Grieving relatives targeted by dog police – and other crackdowns on dog walkers

Although we are still mid-pandemic, it appears that some public authorities are focusing their attention on creating more punitive measures targeting dog walkers.

First, Dartmoor National Park is creating a new byelaw that allows dog walkers to be fined £500 if their dog’s behaviour, appearance or even presence causes ‘annoyance’ to anyone. There is no requirement that this annoyance have ‘reasonable grounds’. This means that dog walkers in the park put themselves at risk of a sizable fine, without themselves or their pet having done anything wrong.

Meanwhile, councils persist in introducing PSPOs banning dog walking off leads on winter beaches. Dog owners in Lyme Regis take regular videos of the deserted beach from which they are banned by a Dorset Council PSPO. They say that the beach ‘used to be utilised by loving dog owners‘, who have been sent to unsuitable areas. The side effect is that local businesses are ‘losing out on paw pounds’. `Dog walkers are one of the main users of beaches in winter; it is unfair and nonsensical that they should be prevented from enjoying and making use of these empty public spaces.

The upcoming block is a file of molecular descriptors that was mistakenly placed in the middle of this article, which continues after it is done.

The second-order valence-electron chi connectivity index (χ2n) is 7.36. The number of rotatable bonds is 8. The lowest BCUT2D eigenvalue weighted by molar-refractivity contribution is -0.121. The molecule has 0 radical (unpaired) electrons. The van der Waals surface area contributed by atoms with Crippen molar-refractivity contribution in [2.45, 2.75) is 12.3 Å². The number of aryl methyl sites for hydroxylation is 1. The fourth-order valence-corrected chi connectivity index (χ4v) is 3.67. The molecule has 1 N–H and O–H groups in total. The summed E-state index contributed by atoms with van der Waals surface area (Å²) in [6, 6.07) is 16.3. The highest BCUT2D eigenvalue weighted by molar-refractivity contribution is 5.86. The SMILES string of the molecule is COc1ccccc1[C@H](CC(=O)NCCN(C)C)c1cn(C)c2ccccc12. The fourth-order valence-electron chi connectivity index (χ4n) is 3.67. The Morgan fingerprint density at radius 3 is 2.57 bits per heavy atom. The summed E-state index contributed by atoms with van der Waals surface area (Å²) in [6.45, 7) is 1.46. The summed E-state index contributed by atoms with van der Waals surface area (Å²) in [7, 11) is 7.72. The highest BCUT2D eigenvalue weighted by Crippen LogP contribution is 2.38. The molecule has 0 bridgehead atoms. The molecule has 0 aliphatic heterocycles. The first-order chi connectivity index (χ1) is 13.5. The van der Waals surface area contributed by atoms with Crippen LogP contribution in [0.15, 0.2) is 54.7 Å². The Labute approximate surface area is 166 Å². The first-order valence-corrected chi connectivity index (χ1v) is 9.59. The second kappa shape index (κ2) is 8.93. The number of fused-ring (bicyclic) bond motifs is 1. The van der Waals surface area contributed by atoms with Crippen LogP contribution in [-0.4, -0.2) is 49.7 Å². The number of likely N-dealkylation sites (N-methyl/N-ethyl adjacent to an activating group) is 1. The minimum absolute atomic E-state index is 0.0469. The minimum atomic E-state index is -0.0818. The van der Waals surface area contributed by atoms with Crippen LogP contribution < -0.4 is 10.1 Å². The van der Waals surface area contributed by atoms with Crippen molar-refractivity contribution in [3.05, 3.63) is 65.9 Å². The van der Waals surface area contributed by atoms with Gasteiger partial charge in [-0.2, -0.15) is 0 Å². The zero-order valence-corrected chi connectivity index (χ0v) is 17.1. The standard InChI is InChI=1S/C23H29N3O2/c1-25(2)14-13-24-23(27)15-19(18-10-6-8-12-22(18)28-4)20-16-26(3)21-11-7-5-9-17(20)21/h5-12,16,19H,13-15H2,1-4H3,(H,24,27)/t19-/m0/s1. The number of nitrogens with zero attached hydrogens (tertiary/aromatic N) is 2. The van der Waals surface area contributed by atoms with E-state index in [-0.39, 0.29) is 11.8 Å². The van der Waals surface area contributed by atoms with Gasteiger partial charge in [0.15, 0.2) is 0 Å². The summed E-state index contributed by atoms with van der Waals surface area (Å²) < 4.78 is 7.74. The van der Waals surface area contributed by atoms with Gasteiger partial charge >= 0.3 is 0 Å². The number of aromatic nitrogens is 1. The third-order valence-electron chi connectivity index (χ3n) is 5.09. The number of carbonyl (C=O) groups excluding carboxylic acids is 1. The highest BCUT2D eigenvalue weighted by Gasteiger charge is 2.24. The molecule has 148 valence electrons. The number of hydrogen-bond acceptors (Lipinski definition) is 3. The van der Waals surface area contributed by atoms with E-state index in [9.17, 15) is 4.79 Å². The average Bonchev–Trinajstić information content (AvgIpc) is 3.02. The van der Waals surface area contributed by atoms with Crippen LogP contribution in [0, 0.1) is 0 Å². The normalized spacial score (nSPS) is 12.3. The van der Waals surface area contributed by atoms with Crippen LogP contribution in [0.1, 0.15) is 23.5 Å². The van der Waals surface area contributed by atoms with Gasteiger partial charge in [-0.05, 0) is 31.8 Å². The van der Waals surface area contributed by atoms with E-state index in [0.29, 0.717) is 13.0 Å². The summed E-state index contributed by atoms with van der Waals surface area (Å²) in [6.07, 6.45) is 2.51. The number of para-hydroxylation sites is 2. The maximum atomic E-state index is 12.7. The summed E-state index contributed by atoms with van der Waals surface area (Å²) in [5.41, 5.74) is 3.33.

And finally, PSPOs targeting dogs in cemeteries – which are enforced by council officials or private security guards on commission – are being used to hassle and punish grieving relatives. One man, who was visiting his sons’ graves, said:

I went for a walk, and decided to visit my both sons’ graves – it was a spur of the moment thing – so I went in with my little dog to visit the graves. I was approached by a Denbighshire County Council Enforcement officer pointing out that I was in breach of rules of having my dog with me in the cemetery. I apologised and said I wasn’t aware that I was committing any offence, to which he replied that he would be issuing me with a fixed penalty of £100. He seemed quite pleased with himself – the best way I can describe him was like the cat that had had the cream. I stated that my dog was on a lead and that if he had done anything I would have cleaned up after him, but he was having none of it. My last resort was to point out that there was no sign saying that no dogs were allowed, but he wrote out the ticket.

This shows the attitude of officials who are motivated by profit: they ignore the context, and lose humanity. The result is that they can be almost gleeful at the opportunity of punishing a grieving man whose pet was not causing anyone any problem. This shows a punishment that is grievously unhinged from the public interest and common humanity.